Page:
Difference between revisions of "160 metres"

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(F2 layer propagation)
(Added note about 160 metre antenna challenges.)
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== Equipment ==
 
== Equipment ==
  
Most amateur [[HF]] equipment supports the 160 metre band.
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Most amateur [[HF]] equipment supports the 160 metre band.  However, it can be challenging to put up a full-size antenna on this band.  Many operators use an [[inverted-L antenna]] for 160.
  
 
== Modulation ==
 
== Modulation ==

Revision as of 18:40, 15 April 2008

Band: 160 meters
Bands
160m 80m 60m 40m 30m 20m 17m 15m 12m
10m 6m 4m 2m 1.25m 70cm 33cm 23cm 3cm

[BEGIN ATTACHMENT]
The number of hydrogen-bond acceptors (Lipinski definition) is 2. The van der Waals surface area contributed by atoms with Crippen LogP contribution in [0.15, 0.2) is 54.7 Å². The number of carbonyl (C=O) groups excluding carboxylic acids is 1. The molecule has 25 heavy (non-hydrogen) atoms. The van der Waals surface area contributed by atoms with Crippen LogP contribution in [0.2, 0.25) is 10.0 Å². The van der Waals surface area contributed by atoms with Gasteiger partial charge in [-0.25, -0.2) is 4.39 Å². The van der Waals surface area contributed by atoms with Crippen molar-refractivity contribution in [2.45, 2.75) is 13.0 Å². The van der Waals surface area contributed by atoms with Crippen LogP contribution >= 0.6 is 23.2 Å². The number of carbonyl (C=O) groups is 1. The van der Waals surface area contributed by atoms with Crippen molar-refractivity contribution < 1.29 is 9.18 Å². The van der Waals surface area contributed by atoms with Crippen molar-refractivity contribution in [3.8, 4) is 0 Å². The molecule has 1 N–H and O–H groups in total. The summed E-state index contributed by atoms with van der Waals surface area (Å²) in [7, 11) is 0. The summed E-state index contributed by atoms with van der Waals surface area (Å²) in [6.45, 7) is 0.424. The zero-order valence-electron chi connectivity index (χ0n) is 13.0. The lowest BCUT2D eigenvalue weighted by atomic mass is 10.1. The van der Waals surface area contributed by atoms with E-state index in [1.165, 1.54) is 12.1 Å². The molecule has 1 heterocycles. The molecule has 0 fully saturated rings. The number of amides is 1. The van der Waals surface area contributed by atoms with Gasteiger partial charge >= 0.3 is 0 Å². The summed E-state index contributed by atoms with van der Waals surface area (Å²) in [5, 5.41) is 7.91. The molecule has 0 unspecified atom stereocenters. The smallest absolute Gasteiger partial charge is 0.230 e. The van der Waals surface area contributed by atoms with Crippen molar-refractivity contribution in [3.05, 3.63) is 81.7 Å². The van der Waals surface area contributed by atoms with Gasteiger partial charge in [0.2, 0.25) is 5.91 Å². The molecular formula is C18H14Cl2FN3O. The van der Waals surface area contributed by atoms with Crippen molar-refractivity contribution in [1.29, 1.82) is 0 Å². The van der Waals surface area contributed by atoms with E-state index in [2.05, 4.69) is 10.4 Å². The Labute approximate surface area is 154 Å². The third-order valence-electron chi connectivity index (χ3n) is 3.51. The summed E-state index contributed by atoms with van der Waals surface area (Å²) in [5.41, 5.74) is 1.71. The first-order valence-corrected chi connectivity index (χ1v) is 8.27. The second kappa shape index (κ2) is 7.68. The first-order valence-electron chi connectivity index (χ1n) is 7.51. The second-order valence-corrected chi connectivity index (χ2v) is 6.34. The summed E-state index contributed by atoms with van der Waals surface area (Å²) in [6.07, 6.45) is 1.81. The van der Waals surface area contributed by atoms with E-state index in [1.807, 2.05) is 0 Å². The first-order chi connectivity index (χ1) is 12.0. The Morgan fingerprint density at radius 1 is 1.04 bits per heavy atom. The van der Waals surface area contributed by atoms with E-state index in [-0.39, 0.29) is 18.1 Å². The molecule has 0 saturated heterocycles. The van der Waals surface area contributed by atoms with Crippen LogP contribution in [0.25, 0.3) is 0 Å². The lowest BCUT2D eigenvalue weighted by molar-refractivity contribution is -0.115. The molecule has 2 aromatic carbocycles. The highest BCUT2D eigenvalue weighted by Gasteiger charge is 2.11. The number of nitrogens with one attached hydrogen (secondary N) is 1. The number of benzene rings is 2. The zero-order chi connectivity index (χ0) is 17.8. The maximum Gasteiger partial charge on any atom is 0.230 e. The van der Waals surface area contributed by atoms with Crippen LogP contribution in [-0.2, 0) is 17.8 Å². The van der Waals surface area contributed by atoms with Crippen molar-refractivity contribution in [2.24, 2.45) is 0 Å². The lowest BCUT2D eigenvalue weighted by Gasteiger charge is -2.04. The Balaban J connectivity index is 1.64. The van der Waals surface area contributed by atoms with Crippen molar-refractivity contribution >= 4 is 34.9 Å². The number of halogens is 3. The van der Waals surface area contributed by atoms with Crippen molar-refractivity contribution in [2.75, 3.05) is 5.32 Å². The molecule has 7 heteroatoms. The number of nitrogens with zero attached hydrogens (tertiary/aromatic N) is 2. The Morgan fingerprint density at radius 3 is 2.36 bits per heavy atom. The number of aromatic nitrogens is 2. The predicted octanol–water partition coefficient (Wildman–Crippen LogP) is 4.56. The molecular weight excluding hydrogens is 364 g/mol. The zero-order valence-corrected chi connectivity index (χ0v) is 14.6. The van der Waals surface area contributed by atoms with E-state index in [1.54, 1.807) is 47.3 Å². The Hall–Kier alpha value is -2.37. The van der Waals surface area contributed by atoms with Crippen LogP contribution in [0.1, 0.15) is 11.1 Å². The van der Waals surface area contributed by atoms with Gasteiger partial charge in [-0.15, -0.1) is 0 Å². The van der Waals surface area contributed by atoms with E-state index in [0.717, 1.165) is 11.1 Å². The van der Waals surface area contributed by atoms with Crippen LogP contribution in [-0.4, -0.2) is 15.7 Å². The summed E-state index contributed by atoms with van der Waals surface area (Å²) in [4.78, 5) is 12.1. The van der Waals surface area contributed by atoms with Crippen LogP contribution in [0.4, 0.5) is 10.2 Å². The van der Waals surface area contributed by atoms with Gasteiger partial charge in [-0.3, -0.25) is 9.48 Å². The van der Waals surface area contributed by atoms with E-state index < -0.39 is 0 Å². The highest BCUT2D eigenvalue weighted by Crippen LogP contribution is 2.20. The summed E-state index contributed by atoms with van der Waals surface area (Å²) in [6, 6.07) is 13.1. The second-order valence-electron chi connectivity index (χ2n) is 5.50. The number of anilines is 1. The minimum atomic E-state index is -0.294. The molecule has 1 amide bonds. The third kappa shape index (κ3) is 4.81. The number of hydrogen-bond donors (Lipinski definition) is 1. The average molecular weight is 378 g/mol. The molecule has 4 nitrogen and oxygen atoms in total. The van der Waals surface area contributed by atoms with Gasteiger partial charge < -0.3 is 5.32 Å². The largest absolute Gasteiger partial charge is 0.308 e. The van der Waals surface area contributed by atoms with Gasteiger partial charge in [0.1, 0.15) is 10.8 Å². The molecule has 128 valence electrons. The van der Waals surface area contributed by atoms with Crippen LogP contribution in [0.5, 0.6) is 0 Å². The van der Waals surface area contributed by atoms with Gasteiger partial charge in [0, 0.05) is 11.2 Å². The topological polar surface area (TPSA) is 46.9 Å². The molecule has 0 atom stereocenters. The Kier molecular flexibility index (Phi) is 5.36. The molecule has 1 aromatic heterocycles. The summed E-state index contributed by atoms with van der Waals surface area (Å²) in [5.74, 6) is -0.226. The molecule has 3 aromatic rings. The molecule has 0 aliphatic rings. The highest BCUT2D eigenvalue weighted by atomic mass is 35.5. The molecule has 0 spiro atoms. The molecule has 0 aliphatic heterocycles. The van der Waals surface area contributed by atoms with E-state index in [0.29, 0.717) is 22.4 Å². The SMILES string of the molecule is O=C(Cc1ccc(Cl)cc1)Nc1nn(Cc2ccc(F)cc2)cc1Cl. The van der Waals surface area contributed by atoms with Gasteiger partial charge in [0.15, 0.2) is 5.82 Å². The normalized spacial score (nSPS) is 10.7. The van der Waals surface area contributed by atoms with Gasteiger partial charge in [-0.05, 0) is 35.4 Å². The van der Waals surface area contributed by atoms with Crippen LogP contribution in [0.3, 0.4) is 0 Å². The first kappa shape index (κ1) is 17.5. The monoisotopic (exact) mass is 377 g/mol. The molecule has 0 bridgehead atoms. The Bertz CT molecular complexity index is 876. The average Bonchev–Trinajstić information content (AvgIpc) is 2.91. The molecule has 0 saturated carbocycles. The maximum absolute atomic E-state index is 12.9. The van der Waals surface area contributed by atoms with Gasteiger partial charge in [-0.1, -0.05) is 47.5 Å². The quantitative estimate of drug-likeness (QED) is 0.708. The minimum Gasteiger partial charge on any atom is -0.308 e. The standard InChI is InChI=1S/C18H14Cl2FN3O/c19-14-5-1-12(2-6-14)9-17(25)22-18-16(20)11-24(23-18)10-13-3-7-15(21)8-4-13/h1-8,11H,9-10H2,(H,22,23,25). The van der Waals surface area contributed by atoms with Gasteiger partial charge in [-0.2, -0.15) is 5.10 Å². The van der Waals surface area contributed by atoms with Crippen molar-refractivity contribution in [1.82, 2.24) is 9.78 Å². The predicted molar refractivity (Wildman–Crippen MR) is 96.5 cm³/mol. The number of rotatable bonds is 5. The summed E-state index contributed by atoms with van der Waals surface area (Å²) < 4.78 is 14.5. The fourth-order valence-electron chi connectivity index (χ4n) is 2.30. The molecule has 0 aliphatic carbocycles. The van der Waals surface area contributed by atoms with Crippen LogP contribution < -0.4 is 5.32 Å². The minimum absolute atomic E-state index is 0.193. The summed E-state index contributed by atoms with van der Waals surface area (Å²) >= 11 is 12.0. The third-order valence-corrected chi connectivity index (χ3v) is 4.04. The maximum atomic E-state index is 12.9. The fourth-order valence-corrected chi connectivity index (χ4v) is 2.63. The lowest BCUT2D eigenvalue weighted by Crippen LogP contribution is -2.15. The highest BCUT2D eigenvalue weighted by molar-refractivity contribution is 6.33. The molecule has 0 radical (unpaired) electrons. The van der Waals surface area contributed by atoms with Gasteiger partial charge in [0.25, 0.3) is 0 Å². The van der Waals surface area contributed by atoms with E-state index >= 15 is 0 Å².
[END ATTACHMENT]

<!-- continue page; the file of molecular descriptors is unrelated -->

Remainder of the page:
Band Privileges
US Extra 1.800-2.000
US Advanced 1.800-2.000
US General 1.800-2.000
US Technician None
UK (all) {{{UK}}}

160 metres, often known as Top Band, is technically a Medium Frequency (MF) band, the only one licensed to amateurs. It is slightly higher in frequency than the AM broadcast band (540 kHz - 1600 kHz), and behaves similarly. 160 meters is the lowest-frequency band on which amateurs are licensed to operate.

Equipment

Most amateur HF equipment supports the 160 metre band. However, it can be challenging to put up a full-size antenna on this band. Many operators use an inverted-L antenna for 160.

Modulation

Operation on the 160 metre band is primarily CW and SSB, but operators also use modes appropriate for HF such as RTTY and SSTV.

Propagation

Radio communication on 160 metres is prone to extreme D-layer absorption during the day. This typically limits communication to 75 miles. At night, however, the D-layer weakens and contacts can be mode over thousands of kilometres. Like the HF bands, 160 metres usually supports such long-distance communication through refraction of signals via the F2 layer.